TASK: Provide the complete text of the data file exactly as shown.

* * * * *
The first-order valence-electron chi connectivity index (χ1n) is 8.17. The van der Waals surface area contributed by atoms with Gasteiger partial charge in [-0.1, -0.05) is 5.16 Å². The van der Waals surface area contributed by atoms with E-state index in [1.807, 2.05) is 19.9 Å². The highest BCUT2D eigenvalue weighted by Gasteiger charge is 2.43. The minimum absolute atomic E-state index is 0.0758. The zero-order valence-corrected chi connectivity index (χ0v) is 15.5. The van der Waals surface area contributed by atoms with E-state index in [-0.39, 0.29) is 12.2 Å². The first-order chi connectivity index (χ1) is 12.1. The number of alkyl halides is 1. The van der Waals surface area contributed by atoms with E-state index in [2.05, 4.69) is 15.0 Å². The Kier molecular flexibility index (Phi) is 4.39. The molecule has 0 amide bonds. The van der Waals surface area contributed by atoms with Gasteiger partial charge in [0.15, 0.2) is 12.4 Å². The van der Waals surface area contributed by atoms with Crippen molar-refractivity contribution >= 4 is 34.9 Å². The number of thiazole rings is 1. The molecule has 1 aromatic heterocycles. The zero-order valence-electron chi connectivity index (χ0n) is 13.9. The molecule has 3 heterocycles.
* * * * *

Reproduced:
The first-order valence-electron chi connectivity index (χ1n) is 8.17. The van der Waals surface area contributed by atoms with Gasteiger partial charge in [-0.1, -0.05) is 5.16 Å². The van der Waals surface area contributed by atoms with E-state index in [1.807, 2.05) is 19.9 Å². The highest BCUT2D eigenvalue weighted by Gasteiger charge is 2.43. The minimum absolute atomic E-state index is 0.0758. The zero-order valence-corrected chi connectivity index (χ0v) is 15.5. The van der Waals surface area contributed by atoms with E-state index in [-0.39, 0.29) is 12.2 Å². The first-order chi connectivity index (χ1) is 12.1. The number of alkyl halides is 1. The van der Waals surface area contributed by atoms with E-state index in [2.05, 4.69) is 15.0 Å². The Kier molecular flexibility index (Phi) is 4.39. The molecule has 0 amide bonds. The van der Waals surface area contributed by atoms with Gasteiger partial charge in [0.15, 0.2) is 12.4 Å². The van der Waals surface area contributed by atoms with Crippen molar-refractivity contribution >= 4 is 34.9 Å². The number of thiazole rings is 1. The molecule has 1 aromatic heterocycles. The zero-order valence-electron chi connectivity index (χ0n) is 13.9. The molecule has 3 heterocycles.